“You are a part of something bigger than you are.”
Those were the inspiring words of Wayne Humphreys during his opening keynote at the 2016 Indiana Farm Bureau Young Farmer Conference this past weekend. Held in Indianapolis, the conference brought together more than 500 young farmers and Ag professionals like myself to learn from industry experts (and each other) on hot topics within the agriculture industry.
At the conference I was joined by five other Marion County Young Ag Professionals. On Friday evening we participated in a new volunteer event to help Gleaners Food Bank – “CANstruction”. We teamed up with the rest of District 6 to create a structure out of cans and decorate it for a competition. Attendees would then vote on their favorite during the conference. There were some really creative creations, but I am proud to announce that our district was voted the winning structure! All of the cans were donated to Gleaner’s after the conference.
Saturday we spent the day attending breakout sessions and recognizing county chapters for their outstanding work during this past year. The breakouts I attended included two round-table discussions on livestock issues and niche markets, as well as a social media session from Brian Scott of The Farmer’s Life on how to effectively communicate your farm story on social media.
All of these breakouts brought some great discussion, updates on current industry topics, and beneficial facts to take back to our jobs and farms.
To wrap up the conference, we enjoyed some evening entertainment with a live auction, Ag Olympics, and performance by country band, Darlington Road.
Leaving the conference I reflected back on something Wayne Humphrey’s said at the start of the day.
“Agriculture is becoming more complicated. Not only because of new technologies, but also because of the challenge of communicating about them and educating consumers. But we’re doing the best we can with what we have in this day. When something new arises, we find out what it is, we visit, we learn, and we grow together.”
His message coupled perfectly with the theme of this year’s conference: United We Grow. And that is exactly what we did – we visited, we learned, and we grew to become better agriculturalists.
Thank you to Marion County Farm Bureau for giving us the opportunity to attend and expand our leadership in agriculture.
This past weekend, I joined my fellow Indiana Farm Bureau Young Farmers for our annual leadership conference in Indianapolis.
I always enjoy attending this conference because I get to visit with friends from all across the state, learn more about the latest topics in agriculture, and hear some great messages from the keynote speakers.
In the four years that I’ve attended this conference, I always come away with some great inspiration. But there was something especially inspiring during this year’s keynote presentation from Kelly Barnes.
Kelly was born and raised on a small family farm in eastern Oklahoma and his message is centered around the stories, life lessons, and virtues he learned growing up.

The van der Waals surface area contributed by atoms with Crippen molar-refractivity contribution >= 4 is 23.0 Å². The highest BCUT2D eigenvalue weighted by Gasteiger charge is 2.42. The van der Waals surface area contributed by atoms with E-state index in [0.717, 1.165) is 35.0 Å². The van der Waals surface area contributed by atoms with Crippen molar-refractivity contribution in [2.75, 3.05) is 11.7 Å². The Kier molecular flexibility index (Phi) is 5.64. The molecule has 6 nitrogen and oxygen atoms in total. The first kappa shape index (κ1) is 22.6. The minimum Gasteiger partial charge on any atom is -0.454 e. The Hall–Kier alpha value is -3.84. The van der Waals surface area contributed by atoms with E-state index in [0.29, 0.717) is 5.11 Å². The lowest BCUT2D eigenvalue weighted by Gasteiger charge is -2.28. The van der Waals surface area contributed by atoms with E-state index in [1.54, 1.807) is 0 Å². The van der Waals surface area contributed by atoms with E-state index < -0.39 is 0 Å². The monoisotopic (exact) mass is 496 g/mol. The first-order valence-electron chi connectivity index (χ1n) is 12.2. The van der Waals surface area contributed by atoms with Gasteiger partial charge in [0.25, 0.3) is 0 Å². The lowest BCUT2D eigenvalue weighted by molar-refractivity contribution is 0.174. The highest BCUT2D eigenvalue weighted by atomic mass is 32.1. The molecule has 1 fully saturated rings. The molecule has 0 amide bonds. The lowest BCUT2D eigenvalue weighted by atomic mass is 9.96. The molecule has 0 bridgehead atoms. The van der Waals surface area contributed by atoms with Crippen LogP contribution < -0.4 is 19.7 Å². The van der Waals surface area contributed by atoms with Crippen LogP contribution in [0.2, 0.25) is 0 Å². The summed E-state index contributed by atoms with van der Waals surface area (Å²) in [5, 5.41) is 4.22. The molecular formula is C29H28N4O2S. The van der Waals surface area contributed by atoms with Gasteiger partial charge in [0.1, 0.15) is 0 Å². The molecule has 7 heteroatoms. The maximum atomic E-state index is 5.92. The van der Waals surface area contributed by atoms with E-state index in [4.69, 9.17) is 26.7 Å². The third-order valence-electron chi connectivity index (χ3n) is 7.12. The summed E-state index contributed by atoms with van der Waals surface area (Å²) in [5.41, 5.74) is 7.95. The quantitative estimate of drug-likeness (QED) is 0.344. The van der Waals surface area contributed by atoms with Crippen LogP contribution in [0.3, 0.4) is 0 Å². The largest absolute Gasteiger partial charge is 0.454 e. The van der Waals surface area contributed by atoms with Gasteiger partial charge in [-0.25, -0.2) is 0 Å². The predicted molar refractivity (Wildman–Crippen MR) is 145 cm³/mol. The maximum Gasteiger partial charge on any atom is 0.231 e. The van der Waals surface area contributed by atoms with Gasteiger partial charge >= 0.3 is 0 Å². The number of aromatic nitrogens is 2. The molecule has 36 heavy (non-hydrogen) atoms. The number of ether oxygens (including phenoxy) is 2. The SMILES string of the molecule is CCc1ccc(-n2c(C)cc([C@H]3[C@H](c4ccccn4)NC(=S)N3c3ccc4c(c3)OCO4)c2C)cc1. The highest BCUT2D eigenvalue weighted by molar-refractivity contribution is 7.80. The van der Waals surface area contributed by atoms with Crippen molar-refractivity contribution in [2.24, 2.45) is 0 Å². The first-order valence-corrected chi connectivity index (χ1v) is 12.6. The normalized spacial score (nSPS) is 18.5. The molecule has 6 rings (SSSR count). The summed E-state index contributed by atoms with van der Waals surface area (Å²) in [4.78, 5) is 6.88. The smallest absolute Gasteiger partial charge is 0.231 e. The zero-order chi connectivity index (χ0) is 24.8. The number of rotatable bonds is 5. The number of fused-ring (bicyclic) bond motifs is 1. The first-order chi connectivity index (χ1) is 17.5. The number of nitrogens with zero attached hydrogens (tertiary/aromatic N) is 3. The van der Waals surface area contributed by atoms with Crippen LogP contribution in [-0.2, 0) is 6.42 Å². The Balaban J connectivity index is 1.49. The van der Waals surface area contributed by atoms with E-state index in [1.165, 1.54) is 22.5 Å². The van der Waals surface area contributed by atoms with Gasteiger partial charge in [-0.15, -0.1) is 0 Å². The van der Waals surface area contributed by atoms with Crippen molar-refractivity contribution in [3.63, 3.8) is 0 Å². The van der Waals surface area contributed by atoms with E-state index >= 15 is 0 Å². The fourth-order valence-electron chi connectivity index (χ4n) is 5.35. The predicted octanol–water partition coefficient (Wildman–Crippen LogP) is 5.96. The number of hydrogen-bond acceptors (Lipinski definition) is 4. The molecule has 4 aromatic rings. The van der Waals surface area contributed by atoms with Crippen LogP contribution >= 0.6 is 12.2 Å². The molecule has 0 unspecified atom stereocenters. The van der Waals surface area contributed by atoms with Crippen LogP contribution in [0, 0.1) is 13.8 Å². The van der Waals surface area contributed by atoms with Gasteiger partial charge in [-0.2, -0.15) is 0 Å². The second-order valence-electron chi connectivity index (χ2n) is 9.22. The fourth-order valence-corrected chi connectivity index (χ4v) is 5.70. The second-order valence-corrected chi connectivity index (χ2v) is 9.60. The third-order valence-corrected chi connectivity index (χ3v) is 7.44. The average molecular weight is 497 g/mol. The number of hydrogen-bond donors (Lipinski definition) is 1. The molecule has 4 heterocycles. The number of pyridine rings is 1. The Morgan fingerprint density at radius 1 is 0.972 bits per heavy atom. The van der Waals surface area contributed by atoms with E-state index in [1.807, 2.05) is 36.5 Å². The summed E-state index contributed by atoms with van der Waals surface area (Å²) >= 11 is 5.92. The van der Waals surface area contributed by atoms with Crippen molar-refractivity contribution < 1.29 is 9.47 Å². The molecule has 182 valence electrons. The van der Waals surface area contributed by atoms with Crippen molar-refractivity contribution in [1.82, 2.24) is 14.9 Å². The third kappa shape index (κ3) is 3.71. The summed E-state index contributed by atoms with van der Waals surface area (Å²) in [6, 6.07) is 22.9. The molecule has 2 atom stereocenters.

His presentation was “Create Great Moments More Often” and what came from it was some very important reminders that I think we all should live by.
1. Be present. Be in the moment.
Truly be there. Whether it’s in class, your career, or with your family, take every opportunity to be engaged in what you’re doing. And also truly listen. I’ve learned over the years that you can always learn something from every situation. But if you’re not truly “present” you might miss something significant. So join me in putting those phones and computers down sometimes and just be present.
2. Appreciate the little things. Because sometimes they are all we get.
Never neglect the little things. I can’t always remember every conversation I’ve had with my parents or grandparents, but the unexpected care package Mom sent me during finals at school, the good luck letter Dad wrote me when I tried out for the Purdue softball team, the time my Grandpa carried me all the way back from the creek on his shoulders because I didn’t wear shoes and our 4-wheeler broke down, or the hand-written cards I get in the mail from my Grandma… THOSE things make the biggest impact.
“The thought does count, but it’s the action that makes the difference.”
Kelly also shared something that I learned to live by from a young age by playing sports. You can’t achieve things by cutting corners. Always catch the call with two hands. Don’t step inside the court when running laps. And run hard all the way through the base. Those lessons relate to every aspect of our lives whether you play sports or not.
3. Pack an extra sandwich.
At first, this sounded silly. But then Kelly told us about this story about his daughter’s classmate and it touched my heart.
Kelly’s daughter and his neighbor’s daughter are in the same pre-school class. Every Friday they take a field trip and have to bring their lunch. The night before the field trip, his neighbor was packing her daughter’s lunch when her daughter asked if she could pack an extra sandwich. Her mom kindly explained… “No, you have plenty. We don’t waste food.” So the daughter when off without a word. The next week she asked again, “Can you pack an extra sandwich?” And her mom said again, “No, you have plenty, it’s not good to waste food.” And the daughter nodded and went on with her evening again.